- Say authorities need to prioritise what they intend to do with EVs in the country
- Recommend introducing an insurance scheme at EVCS for consumers
- Suggest limiting EVs imported over six months from date of manufacture
- Insist on level playing field for consumers and investors on infrastructure, ROI
- Call for consistent policies to make a definitive impact on promotion, adoption of new energy vehicles for all transport needs
By Charumini de Silva
Stakeholders of electric vehicles in the country called for systems and protocols to be open and standardised in the upcoming regulatory framework for electric vehicle charging stations (EVCS), consumer rights and related areas which will be in effect from the middle of next year.
Automobile companies, consumer associations, investors, industrialists and other individuals yesterday presented their views, comments and proposals at the second phase of the public consultation on the regulation of the EVCS and the protection of consumer rights conducted by the Public Utilities Commission of Sri Lanka (PUCSL).
Improper billing methods, the unavailability of real-time information, registering for authorised EVCS, standard selling prices, accountability or insurance for EVs while charging, standard signboards, standard work hours, battery and disposal as well as concerns in sales of grey market EVs in Sri Lanka were highlighted as major constrains which need to be addressed in the regulatory framework.
Electrical Vehicle Club of Sri Lanka Co-Founder and Interim Committee Member Maheesanka Abewickrama said the authorities need to prioritise what they intend to do with EVs in the country.
“We need to focus on what the regulatory framework intends to do. Is it to encourage use for primary transport, allow to use it as a secondary or leisure or to reduce fuel usage to EVs?” he questioned.
According to him, 73% of people use EVs for individual use and 93% are very satisfied customers who are willing to upgrade for another EV.
Sharing consumer views on charging stations, he highlighted improper billing methods, no standards in selling prices, no alternative charging methods (at least 15A power outlet) provided at stations and high prices for Level 2 (L2) charging as key concerns that need to be addressed.
In terms of end user tariff and billing, Abewickrama asserted it was important to define selling rates for DC fast charging stations and L2 charging station based on time of use.
«As consumers we like to have kilowatt hour (KWh) based billing, but it is alright to add time-based price (per minute charge or for time slots) on top of KWh price in order to manage long duration charging,» he added.
Further, he pointed out introducing selling rates for each existing tariff category.»This is very important as some other businesses like to provide this as an additional service such as hotels, restaurants, super markets and apartments.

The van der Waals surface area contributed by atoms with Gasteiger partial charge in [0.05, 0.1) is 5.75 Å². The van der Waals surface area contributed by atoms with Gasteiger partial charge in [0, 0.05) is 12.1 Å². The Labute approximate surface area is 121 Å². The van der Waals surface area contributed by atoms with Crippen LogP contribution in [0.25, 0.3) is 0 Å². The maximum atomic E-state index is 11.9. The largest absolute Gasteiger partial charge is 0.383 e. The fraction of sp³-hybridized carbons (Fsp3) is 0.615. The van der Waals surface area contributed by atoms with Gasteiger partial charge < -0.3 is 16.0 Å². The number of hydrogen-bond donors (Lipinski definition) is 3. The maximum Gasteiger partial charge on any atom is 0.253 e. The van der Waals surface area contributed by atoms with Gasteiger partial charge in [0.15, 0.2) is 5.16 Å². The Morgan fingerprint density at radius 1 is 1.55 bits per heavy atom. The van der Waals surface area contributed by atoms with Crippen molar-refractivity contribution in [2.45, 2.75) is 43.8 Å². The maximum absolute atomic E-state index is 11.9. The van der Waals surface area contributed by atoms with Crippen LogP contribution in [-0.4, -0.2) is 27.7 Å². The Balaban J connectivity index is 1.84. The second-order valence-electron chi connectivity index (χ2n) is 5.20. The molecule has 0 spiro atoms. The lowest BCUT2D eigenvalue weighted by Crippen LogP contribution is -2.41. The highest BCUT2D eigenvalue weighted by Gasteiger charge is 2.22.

However, Abewickrama urged avoiding the sale of electricity at high prices for electric vehicles noting that some places practise priced Rs. 70/KWh for providing only a 15A power socket.
It was pointed out that there are 350 registered members in the Electrical Vehicle Club of Sri Lanka.
Noting that EV batteries contain toxic chemicals and if not disposed of in the correct manner can cause contamination and lead to environmental damage, Associated Motorways Deputy General Manager – Nissan, Pradeep Wijerathne, recommended batteries be disposed of according to manufacture guidelines by authorised service dealers.
He also said raised concerns over sales of grey market EVs in Sri Lanka. “As the lifespan of the EV battery is approximately eight years (depending on the usage), we suggest to have limitations in vehicles imported to the country to be not more than six months old from the date of manufacture.”
Wijerathne emphasised having an insurance scheme in place at EVCS for consumers in case any damage was caused due to charging.
Expressing views from a supplier’s perspective, Infotec Global Executive Director Pradeep Saikia stated it was imperative to maintain a register of authorised EVCS at the Ceylon Electricity Board (CEB) and Lanka Electricity Company Ltd. (LECO).
“This will enable regulatory authorities to ensure that service providers meet consumer requirements in terms of the quality of installation, information systems and support structure. In China, the Government requires all charging stations to be connected to a backend system monitored by China Grid. It allows monitoring the availability, security and performances of the different EVCSs,” he added.
He said the interests of consumer and investors on the infrastructure with a level playing field was important as well as a reasonable return on investment (ROI).
Saikia noted that a well-regulated and widespread network of fast chargers was critical for the transition of the EV from second or third vehicle status to becoming the primary vehicle of use.
The growth of EV share in total car sales is directly influenced by the incentives and policies extended for the purchase and operation of the EV, he expressed, calling for consistent regulations to make a definitive impact on the promotion and adoption of new energy vehicles for all transportation needs.
– Pix by Ruwan Walpola